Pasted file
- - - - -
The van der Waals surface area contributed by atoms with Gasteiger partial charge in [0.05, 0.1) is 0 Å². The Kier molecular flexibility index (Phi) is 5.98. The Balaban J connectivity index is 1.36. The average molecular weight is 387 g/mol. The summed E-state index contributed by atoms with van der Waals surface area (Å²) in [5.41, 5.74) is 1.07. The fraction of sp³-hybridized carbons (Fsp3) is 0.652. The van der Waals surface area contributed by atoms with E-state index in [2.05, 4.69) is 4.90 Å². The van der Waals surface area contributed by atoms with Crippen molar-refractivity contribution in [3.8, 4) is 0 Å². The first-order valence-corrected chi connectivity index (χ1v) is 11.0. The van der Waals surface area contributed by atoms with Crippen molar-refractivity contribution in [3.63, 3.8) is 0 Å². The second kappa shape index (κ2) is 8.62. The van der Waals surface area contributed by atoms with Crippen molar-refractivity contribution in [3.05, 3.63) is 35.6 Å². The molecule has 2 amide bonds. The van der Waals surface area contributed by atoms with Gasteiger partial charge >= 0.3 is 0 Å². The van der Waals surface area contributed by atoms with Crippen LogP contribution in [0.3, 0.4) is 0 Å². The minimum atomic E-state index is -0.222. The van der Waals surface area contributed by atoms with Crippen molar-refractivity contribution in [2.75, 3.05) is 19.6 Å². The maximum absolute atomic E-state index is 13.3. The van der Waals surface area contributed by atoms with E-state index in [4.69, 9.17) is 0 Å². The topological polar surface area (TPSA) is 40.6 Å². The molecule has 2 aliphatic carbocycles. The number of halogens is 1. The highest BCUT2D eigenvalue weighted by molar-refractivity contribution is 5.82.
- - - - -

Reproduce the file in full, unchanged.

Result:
The van der Waals surface area contributed by atoms with Gasteiger partial charge in [0.05, 0.1) is 0 Å². The Kier molecular flexibility index (Phi) is 5.98. The Balaban J connectivity index is 1.36. The average molecular weight is 387 g/mol. The summed E-state index contributed by atoms with van der Waals surface area (Å²) in [5.41, 5.74) is 1.07. The fraction of sp³-hybridized carbons (Fsp3) is 0.652. The van der Waals surface area contributed by atoms with E-state index in [2.05, 4.69) is 4.90 Å². The van der Waals surface area contributed by atoms with Crippen molar-refractivity contribution in [3.8, 4) is 0 Å². The first-order valence-corrected chi connectivity index (χ1v) is 11.0. The van der Waals surface area contributed by atoms with Crippen molar-refractivity contribution in [3.63, 3.8) is 0 Å². The second kappa shape index (κ2) is 8.62. The van der Waals surface area contributed by atoms with Crippen molar-refractivity contribution in [3.05, 3.63) is 35.6 Å². The molecule has 2 amide bonds. The van der Waals surface area contributed by atoms with Gasteiger partial charge >= 0.3 is 0 Å². The van der Waals surface area contributed by atoms with Crippen LogP contribution in [0.3, 0.4) is 0 Å². The minimum atomic E-state index is -0.222. The van der Waals surface area contributed by atoms with Crippen molar-refractivity contribution in [2.75, 3.05) is 19.6 Å². The maximum absolute atomic E-state index is 13.3. The van der Waals surface area contributed by atoms with E-state index in [4.69, 9.17) is 0 Å². The topological polar surface area (TPSA) is 40.6 Å². The molecule has 2 aliphatic carbocycles. The number of halogens is 1. The highest BCUT2D eigenvalue weighted by molar-refractivity contribution is 5.82.